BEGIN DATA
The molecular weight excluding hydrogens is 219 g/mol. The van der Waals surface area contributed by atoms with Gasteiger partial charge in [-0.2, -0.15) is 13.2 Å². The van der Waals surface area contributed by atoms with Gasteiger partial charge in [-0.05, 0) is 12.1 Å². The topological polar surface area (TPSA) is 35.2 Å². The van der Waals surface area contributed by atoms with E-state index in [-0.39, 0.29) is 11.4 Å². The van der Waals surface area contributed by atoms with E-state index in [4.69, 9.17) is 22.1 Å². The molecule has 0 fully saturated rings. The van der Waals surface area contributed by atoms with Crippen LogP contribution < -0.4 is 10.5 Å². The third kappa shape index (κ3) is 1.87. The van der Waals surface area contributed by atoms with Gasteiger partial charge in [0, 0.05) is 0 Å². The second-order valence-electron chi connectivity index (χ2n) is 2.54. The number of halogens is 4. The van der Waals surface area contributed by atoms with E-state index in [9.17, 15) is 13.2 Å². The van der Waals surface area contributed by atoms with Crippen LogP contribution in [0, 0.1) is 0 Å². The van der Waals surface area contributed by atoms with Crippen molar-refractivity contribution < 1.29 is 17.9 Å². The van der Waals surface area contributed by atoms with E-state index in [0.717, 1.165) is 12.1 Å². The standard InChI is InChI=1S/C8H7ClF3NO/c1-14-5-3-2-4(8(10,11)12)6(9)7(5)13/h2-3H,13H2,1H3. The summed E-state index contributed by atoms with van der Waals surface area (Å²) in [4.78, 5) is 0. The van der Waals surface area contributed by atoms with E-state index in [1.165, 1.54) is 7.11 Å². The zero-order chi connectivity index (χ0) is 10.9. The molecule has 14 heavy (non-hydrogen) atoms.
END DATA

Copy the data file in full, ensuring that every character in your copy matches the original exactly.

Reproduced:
The molecular weight excluding hydrogens is 219 g/mol. The van der Waals surface area contributed by atoms with Gasteiger partial charge in [-0.2, -0.15) is 13.2 Å². The van der Waals surface area contributed by atoms with Gasteiger partial charge in [-0.05, 0) is 12.1 Å². The topological polar surface area (TPSA) is 35.2 Å². The van der Waals surface area contributed by atoms with E-state index in [-0.39, 0.29) is 11.4 Å². The van der Waals surface area contributed by atoms with E-state index in [4.69, 9.17) is 22.1 Å². The molecule has 0 fully saturated rings. The van der Waals surface area contributed by atoms with Crippen LogP contribution < -0.4 is 10.5 Å². The third kappa shape index (κ3) is 1.87. The van der Waals surface area contributed by atoms with Gasteiger partial charge in [0, 0.05) is 0 Å². The second-order valence-electron chi connectivity index (χ2n) is 2.54. The number of halogens is 4. The van der Waals surface area contributed by atoms with E-state index in [9.17, 15) is 13.2 Å². The van der Waals surface area contributed by atoms with Crippen LogP contribution in [0, 0.1) is 0 Å². The van der Waals surface area contributed by atoms with Crippen molar-refractivity contribution < 1.29 is 17.9 Å². The van der Waals surface area contributed by atoms with E-state index in [0.717, 1.165) is 12.1 Å². The standard InChI is InChI=1S/C8H7ClF3NO/c1-14-5-3-2-4(8(10,11)12)6(9)7(5)13/h2-3H,13H2,1H3. The summed E-state index contributed by atoms with van der Waals surface area (Å²) in [4.78, 5) is 0. The van der Waals surface area contributed by atoms with E-state index in [1.165, 1.54) is 7.11 Å². The zero-order chi connectivity index (χ0) is 10.9. The molecule has 14 heavy (non-hydrogen) atoms.